Monday, July 30, 2012

I wish I could say things were better

I posted a few weeks ago about how Noah has been having digestion issues. Without going into too much detail, let's just say that I've been changing an average of 6-10 poopy diapers A DAY. After a lot of troubleshooting, a round of expensive medication, two bottles of diaper rash cream, and multiple conversations with our pediatrician, dietician, allergist, and my mother-in-law (a NP), nothing has changed. It's been over a full month since this started, and we are getting desperate for an answer.

Fortunately for Noah, a bad diaper rash marks the extent of his suffering--to all outside appearances, he's a perfectly healthy, normal little boy. This is the one good spot I can be thankful for during this whole experience--that he hasn't felt or appeared to be sick. His oblivious cheerfulness makes everything easier to handle.

After trying all of the normal solutions, it's time to move into deeper testing. Today, we're going in to have his blood tested for wheat and corn allergies. We tested a few months ago for dairy, eggs, and peanuts, but we didn't test for wheat and corn since I had not yet seen any signs of a problem with these foods. Noah's been eating things like bread and graham crackers since he was 6 months old, and this is the first time I've ever suspected that there might be a problem with it. Now that this issue has gone on so long, though, I can't think of anything else it could be.

The thought that Noah is probably allergic to wheat has been extremely hard for me to handle. Is it silly to be so worried about this? I mean, it's just food, right? It's not like death or war or a hurricane or cancer. And there are so many resources for people with allergies today. Being allergic to major food staples like dairy, eggs, and wheat doesn't mean the same thing that it did for people 20 years ago. Alternative foods and ingredients are very accessible today, and I'm grateful for that.

Nevertheless, it's been really hard for me to put a positive spin on this. How is Noah going to feel, as he gets older, when he sees other people enjoying birthday cake and sandwiches and pasta and McDonald's Happy Meals and pizza and ice cream? How hard will it be to teach him not to eat these foods when he's out on his own? How can I teach him that things like this don't matter, when it matters so ridiculously much to me?

I've only been able to come up with three answers so far: First, I need to find a way to let go of it all. I LOVE cookies, and whole wheat bread, and french toast, and breadsticks, and pizza, and spaghetti. But in order for me to emotionally handle the fact that Noah can't have these things in conventional forms, I need to change my attitude about them. Spaghetti can be just as yummy with rice noodles. Wheat-free, egg-free, dairy-free cookies and brownies can be just as delectable and enjoyable. And skipping out on the cake and ice cream at family birthday parties doesn't have to take all the fun out of it. In order to raise a child who is not emotionally upset by all the things he can't have, I need to find a way to erase my own emotional attachments.

Second, I need to stop thinking about all the things Noah can't have and focus on the things he can have. Ice cream made with coconut milk, for example. Corn chips and guacamole. Otter Pops. Potato chips. Popcorn. Maybe whenever I'm tempted to list all the can'ts, I should habitually list all of the cans instead.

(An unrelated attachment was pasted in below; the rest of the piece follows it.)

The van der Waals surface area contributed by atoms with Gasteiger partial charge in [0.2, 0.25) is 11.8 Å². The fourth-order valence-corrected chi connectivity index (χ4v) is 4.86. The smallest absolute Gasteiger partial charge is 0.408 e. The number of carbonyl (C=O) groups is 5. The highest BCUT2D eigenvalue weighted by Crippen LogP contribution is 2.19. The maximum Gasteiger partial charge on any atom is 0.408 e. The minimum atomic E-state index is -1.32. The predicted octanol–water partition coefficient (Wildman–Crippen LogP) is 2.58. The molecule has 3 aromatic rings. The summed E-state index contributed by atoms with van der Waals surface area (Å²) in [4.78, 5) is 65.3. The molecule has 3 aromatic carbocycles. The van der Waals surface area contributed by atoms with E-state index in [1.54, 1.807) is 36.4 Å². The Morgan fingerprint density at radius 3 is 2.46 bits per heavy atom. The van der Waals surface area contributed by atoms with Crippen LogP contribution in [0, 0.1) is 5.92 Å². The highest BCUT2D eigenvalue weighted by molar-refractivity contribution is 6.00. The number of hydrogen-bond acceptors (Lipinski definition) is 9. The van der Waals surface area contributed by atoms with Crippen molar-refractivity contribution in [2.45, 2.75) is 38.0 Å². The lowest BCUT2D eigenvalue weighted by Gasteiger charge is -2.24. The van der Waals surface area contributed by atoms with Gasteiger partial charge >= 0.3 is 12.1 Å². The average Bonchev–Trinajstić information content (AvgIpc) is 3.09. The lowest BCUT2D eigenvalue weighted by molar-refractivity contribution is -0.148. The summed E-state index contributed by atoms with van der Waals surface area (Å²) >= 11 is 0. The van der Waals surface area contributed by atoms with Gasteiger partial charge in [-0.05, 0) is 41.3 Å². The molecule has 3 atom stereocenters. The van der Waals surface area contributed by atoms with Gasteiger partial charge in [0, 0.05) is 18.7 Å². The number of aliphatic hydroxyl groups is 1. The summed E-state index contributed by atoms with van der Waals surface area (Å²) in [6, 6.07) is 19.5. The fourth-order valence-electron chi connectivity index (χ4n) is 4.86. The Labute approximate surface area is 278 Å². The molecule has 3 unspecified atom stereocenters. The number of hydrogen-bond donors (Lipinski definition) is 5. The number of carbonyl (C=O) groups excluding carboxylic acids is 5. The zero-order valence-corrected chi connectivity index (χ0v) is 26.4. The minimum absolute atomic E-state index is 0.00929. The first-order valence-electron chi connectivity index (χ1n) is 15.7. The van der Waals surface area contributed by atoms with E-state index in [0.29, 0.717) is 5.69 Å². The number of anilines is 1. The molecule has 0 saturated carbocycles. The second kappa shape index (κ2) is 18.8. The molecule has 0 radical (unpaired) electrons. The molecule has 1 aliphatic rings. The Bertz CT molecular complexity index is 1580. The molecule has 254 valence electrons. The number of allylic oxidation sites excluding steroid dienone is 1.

Third, I need to remember that the important thing here is that Noah is healthy and happy. As long as he doesn't eat these few foods, he will be perfectly healthy. And as long as he is surrounded by loving family, friends, and given lots of opportunties to expore and learn and play, he will be perfectly happy.

Well, that's all I have time for right now. There's another poopy diaper to change. And then it's off to the hospital to get this blood test done. And even though I've started to be ok with another allergy, I'm still praying and hoping and crossing my fingers that everything turns out negative!


  1. My husband was diagnosed with Celiac disease right after our wedding in late 2009. It came as a shock and a surprise. He was a very rare asymptomatic case, picked up only by routine bloodwork and then endoscopy to confirm. He ate bread for 25 years without noticing a thing and then, bam, it all changed. I spent the first couple of days in bed, depressed as all get out, sure my life was over and so was his and everything was going to be hell. I was wrong. It's scary at first. We just had my 13 month old tested last month and I was miserable and on edge waiting for the results (negative) but I want to say it's not so bad. It really isn't. It's scary and daunting at first, but you learn to work with it. We eat Quinoa instead of pasta (or quinoa spaghetti!) and it's starting to taste even better. For breads, go for Udi's brand -- it's the best, tastes the most like 'real' bread than any others out there. It's an adventure but I promise it will be okay. And if you need someone to talk to about this, please don't hesitate to e-mail me. I love to help others out because without the help of others, I'd never have gotten through this.

    1. Thank you so much for your encouragement, Lindsday!!! It is a very scary possibility to be facing at any time of life! I'm glad your baby tested negative, you must be so relieved! We got our test results back just barely and I'm happy to say that he doesn't have Celiac disease either! For a while there it seemed like a good possibility, so I'm feeling very happy about it right now. :)

  2. You could always just make your own breads and even pastas. Spelt flour instead of wheat, you can also grind oat flour and corn. There is quinoa and lots of options that are yummy! You could use spaghetti squash instead of your wheat pastas....good luck, that is hard!